PALM BEACH, FL – The Armenian Assembly of America (Assembly) is pleased to announce a new slate for the Assembly’s South Florida Regional Council (SFRC) for 2015-2016. The mission of the South Florida Regional Council is to advance Armenian American issues at the local and state level, hold events such as the annual board of trustees meeting, and assist in the development and growth of the organization in South Florida. The new Assembly SFRC includes Lu Ann Ohanian (Boca Raton), Board Member; Arsine Kaloustian (Palm Beach), Chair; Carol Norigian (Boynton Beach), Vice Chair; Marta Batmasian (Boca Raton); and Harout Samra (Miami).
Arsine Kaloustian, Public Affairs Director for Florida Armenians and Chairwoman of South Florida’s Armenian Genocide Commemoration, Inc., will serve as the Assembly SFRC Chair effective immediately. Kaloustian brings years of public relations, event planning, and fundraising experience to the council. Batmasian, an Assembly Trustee for over two decades, is a highly respected community leader and philanthropist in South Florida. Samra, a Miami-based attorney, is an active member in the Armenian community in South Florida. Norigian, a life-long activist in several Armenian American organizations, has managed the Assembly SFRC since 2007 and will serve as Vice Chair effective immediately. Assembly Board Member Lu Ann Ohanian will continue to serve on the council in her official capacity.
“Together, Arsine, Carol, Marta, and Harout make a dynamic team and I’m excited to begin working with them to carry out the Assembly’s mission right here in South Florida,” Ohanian said.
Established in 1972, the Armenian Assembly of America is the largest Washington-based nationwide organization promoting public understanding and awareness of Armenian issues. The Assembly is a non-partisan, 501(c)(3) tax-exempt membership organization.
NR: # 2015-035
By Taniel Koushakjian
FLArmenians Political Contributor
Florida Armenians (FLArmenians) mourn the loss of Congressman E. Clay Shaw, Jr. (R-FL), who passed away on Tuesday, September 10, 2013 after a long battle with lung cancer. He was 74. A former mayor of Ft. Lauderdale, Shaw began his 26-year tenure in Congress in the 1980 election that saw a wave of Republicans elected to office, most notably President Ronald Reagan. He served in the 22nd District, covering the coastal parts of Broward and Palm Beach Counties, until 2006 when he lost a tough re-election battle to Democrat Ron Klein.
A friend of Armenia, in the early 1990’s Rep. Shaw was a strong supporter of Armenia’s independence from the Soviet Union. He would later cosponsor legislation reaffirming the U.S. record on the Armenian Genocide and was a member of the Congressional Armenian Caucus, according to the Armenian Assembly of America.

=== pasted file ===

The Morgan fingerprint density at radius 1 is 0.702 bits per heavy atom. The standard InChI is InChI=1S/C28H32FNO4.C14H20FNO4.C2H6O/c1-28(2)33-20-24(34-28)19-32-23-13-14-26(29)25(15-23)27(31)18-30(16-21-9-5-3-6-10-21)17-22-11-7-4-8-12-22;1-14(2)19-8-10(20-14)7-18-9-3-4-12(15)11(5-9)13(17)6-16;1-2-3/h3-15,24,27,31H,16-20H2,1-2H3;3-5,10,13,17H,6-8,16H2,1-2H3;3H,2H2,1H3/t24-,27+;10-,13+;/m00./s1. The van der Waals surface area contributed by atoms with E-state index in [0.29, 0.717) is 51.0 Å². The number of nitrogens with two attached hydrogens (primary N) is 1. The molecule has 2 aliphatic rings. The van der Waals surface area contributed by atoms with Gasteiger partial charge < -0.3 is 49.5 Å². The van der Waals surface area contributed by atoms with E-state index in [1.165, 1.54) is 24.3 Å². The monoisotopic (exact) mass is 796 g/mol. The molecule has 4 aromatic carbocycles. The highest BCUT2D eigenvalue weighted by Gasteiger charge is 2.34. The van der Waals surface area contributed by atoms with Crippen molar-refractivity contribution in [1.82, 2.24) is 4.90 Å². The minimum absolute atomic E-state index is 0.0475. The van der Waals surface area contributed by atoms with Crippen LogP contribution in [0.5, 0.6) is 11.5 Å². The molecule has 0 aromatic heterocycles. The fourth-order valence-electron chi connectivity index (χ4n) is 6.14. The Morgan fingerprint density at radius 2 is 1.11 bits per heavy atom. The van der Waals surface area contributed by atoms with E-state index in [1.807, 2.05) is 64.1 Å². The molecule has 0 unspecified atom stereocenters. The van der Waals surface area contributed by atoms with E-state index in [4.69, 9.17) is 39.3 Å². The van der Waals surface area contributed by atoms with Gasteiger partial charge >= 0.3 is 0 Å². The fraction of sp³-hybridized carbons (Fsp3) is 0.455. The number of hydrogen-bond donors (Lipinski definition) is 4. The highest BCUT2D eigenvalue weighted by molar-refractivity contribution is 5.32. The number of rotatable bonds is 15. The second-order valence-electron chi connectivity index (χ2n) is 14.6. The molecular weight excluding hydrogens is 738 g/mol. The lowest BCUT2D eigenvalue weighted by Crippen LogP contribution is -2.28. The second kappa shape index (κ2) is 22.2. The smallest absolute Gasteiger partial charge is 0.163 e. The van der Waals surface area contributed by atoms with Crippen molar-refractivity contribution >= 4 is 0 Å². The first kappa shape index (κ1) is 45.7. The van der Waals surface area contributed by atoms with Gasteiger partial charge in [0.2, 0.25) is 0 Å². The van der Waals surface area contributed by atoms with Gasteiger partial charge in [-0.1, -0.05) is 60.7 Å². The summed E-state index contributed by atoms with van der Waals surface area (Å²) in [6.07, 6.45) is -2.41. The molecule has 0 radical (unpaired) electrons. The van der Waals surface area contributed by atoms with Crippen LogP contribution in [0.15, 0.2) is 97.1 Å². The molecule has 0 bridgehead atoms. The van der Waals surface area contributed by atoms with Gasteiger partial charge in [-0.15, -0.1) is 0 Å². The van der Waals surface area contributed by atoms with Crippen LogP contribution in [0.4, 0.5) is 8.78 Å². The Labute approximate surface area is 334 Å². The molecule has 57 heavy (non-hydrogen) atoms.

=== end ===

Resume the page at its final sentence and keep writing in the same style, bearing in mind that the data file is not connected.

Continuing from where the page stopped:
The Sun-Sentinel’s Anthony Mann, William E. Gibson and Brittany Wallman echoed Rep. Lois Frankel (D-FL), who now holds the seat, in their obituary headline rightfully remembering Shaw as ‘a great statesman’ of a bygone era in American politics. “For many years in Congress, Shaw quietly served his constituents behind the scenes and avoided controversy. But as he gained seniority, he became a force on the House Ways and Means Committee and grabbed national attention in 1996 by chairing a subcommittee that drafted a sweeping welfare reform law,” they wrote. I highly recommend reading their column in full, available here.
A memorial service honoring the life of former Congressman E. Clay Shaw, Jr. has been set for Saturday, Sept. 21, 2013, at 11:30 AM at St. Anthony’s Catholic Church, 901 NE Second Street, in Fort Lauderdale.
In lieu of flowers, the family is requesting that a donation in memory of Congressman Shaw be made to the Lung Cancer Alliance, P.O. Box 418372, Boston, MA 02241-8372, or online at www.lungcanceralliance.org.
By Diane C. Lade
Four striking billboards, crowded in among beer and cosmetic surgery ads along two South Florida highways, contain one sentence starkly lettered in white on a black background: “Thank you for officially recognizing the Armenian Genocide — April 24, 1915.”
It’s a bold move to bring public attention to an almost century-old tragedy that Armenian Americans say takes a back seat to other large-scale human rights violations: the killing of 1.5 million of their ancestors during World War I in what is now Turkey.
But until now, the identity of those behind the signs was a mystery. Small wording at the bottom of the 672-square-foot billboards states only that they were “paid for by individuals concerned about the plight of Armenians.” They list no names.